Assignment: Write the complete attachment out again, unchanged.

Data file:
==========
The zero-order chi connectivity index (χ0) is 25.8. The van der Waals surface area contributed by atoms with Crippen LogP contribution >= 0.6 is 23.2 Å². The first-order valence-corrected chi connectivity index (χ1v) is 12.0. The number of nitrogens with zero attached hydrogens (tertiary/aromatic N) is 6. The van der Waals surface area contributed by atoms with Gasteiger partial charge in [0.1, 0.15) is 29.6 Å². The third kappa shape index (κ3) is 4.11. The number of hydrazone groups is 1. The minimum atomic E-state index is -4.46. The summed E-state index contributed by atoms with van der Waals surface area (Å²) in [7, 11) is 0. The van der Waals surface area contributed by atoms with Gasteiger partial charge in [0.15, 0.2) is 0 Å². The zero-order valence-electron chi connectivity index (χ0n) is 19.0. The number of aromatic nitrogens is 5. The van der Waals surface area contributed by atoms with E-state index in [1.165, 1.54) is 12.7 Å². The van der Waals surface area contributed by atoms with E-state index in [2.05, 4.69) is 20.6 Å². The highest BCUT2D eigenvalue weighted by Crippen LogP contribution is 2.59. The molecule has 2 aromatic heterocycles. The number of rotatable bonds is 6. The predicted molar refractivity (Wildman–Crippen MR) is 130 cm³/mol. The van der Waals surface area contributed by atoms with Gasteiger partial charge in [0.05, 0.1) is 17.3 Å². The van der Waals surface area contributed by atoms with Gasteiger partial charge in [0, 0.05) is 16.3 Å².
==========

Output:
The zero-order chi connectivity index (χ0) is 25.8. The van der Waals surface area contributed by atoms with Crippen LogP contribution >= 0.6 is 23.2 Å². The first-order valence-corrected chi connectivity index (χ1v) is 12.0. The number of nitrogens with zero attached hydrogens (tertiary/aromatic N) is 6. The van der Waals surface area contributed by atoms with Gasteiger partial charge in [0.1, 0.15) is 29.6 Å². The third kappa shape index (κ3) is 4.11. The number of hydrazone groups is 1. The minimum atomic E-state index is -4.46. The summed E-state index contributed by atoms with van der Waals surface area (Å²) in [7, 11) is 0. The van der Waals surface area contributed by atoms with Gasteiger partial charge in [0.15, 0.2) is 0 Å². The zero-order valence-electron chi connectivity index (χ0n) is 19.0. The number of aromatic nitrogens is 5. The van der Waals surface area contributed by atoms with E-state index in [1.165, 1.54) is 12.7 Å². The van der Waals surface area contributed by atoms with E-state index in [2.05, 4.69) is 20.6 Å². The highest BCUT2D eigenvalue weighted by Crippen LogP contribution is 2.59. The molecule has 2 aromatic heterocycles. The number of rotatable bonds is 6. The predicted molar refractivity (Wildman–Crippen MR) is 130 cm³/mol. The van der Waals surface area contributed by atoms with Gasteiger partial charge in [0.05, 0.1) is 17.3 Å². The van der Waals surface area contributed by atoms with Gasteiger partial charge in [0, 0.05) is 16.3 Å².